So clearly the support of the Asian Football Confederation was never going to be what it should. We have asked for him to stand down immediately and we continue to do that. He subsequently recused himself but that's ridiculous. It's nowhere near enough.

FIFA last week after coming here for a week and speaking to the Australian ambassador designate and other embassies. The case became of such concern to us that we rushed last week to FIFA to see Fatma Samoura, the Secretary General and appraised her in confidence of some of the key aspects of the case which are really worrying.

And that led to Fatma escalating FIFA's explanation of the case to emergency status and they wanted to see some progress last week. We haven't seen it. I think probably FIFA are even surprised. The Thai Prime Minister has not responded to Fatma Samoura. He has not responded to a letter from the Australian prime minister and continues to take this path that Bahrain are leading him down.

So we are asking for people to support this campaign, and we are going to really urge and impress very strongly on FIFA now that we believe sporting sanctions are necessary.

If a refugee or any other type of player is not safe and Thailand or Bahrain cannot guarantee their safety transiting through this country to play football games then clearly they shouldn't be able to host either tournaments or matches. And we expect to see that in the very near term.

ALLEN: Well, I can tell that you are optimistic. And we hope this has an ending that you are looking for.

We appreciate your passion. You're certainly immersed in the story. And we thank you -- Craig Foster. We'll talk with you again if there are developments. Thank you -- Craig.

FOSTER: Thank you -- Natalie. Ok.

ALLEN: Pope Francis is making history in the U.A.E. He arrived on Sunday, becoming the first Roman Catholic pope to ever visit the Arabian Peninsula.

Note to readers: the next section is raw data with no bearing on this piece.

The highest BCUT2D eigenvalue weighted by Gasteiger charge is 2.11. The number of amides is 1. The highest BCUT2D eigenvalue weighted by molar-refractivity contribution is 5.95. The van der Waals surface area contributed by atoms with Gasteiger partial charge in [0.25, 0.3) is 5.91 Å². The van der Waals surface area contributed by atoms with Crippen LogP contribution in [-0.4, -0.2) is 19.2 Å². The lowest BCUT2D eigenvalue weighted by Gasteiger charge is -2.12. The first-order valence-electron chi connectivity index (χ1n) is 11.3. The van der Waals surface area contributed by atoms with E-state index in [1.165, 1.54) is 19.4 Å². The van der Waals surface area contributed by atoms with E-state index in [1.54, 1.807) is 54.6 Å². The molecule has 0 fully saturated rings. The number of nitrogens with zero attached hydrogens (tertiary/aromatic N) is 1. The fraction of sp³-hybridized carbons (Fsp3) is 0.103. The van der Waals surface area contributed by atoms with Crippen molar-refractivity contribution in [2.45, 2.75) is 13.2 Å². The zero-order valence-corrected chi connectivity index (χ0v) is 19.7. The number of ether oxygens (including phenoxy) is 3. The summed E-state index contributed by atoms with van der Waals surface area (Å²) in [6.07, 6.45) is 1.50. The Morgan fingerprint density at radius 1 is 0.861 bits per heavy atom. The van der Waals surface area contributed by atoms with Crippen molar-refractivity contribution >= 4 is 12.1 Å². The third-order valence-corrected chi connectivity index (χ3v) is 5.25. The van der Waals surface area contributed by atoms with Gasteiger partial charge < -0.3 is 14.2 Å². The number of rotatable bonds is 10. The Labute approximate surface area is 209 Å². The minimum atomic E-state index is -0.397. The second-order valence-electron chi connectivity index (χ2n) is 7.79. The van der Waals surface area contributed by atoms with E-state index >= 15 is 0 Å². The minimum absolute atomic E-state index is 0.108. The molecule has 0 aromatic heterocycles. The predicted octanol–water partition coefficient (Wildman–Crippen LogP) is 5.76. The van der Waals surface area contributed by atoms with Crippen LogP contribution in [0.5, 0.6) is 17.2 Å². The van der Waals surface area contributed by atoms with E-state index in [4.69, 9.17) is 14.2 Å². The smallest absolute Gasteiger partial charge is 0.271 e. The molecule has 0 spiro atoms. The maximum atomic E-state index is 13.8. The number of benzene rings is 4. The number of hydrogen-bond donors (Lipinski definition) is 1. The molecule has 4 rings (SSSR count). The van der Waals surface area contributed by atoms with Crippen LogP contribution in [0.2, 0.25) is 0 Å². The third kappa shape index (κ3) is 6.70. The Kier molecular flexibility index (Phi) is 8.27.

VANIER: The region is the birthplace of Islam but it's also home to millions of Christians.

CNN's Becky Anderson has more from Abu Dhabi.


BECKY ANDERSON, CNN CORRESPONDENT (voice over): It's the kind of visit that comes once in a lifetime.

UNIDENTIFIED FEMALE: I don't think exciting is the, you know, the correct word to describe the feeling. I visited Rome but here, it's a completely different atmosphere.

ANDERSON: This visit is history in the making for the million-strong Catholic community in a country with 200 different nationalities, practicing a variety of faiths.

Francis will become the first pontiff to say mass on the Arabian Peninsula -- a region overwhelmingly Muslim. Bishop Paul Hinder who has lived in the Middle East for over a decade says the diversity of the Catholic community here is what makes it so special.

PAUL HINDER, BISHOP, U.A.E., OMAN AND YEMEN: The majority surely Indians and Filipinos. But we have Christians from the Arabic- speaking countries.

ANDERSON: Tickets to the papal mass were assigned through a lottery system with ticket holders officially given the day off work. And the excitement is palpable when you speak to churchgoers here in Abu Dhabi.

UNIDENTIFIED FEMALE: Everybody wants their ticket, asking me where is the ticket? We want to come. Even those who are working they told me we will be absent for our job just to be here and be with the Pope.

UNIDENTIFIED FEMALE: It's a dream that the Pope is coming here and it's amazing how the dream is coming true.

UNIDENTIFIED FEMALE: The Pope coming is the peak of every Christianity's joy. Don't they know the Muslim country that can do any better than this?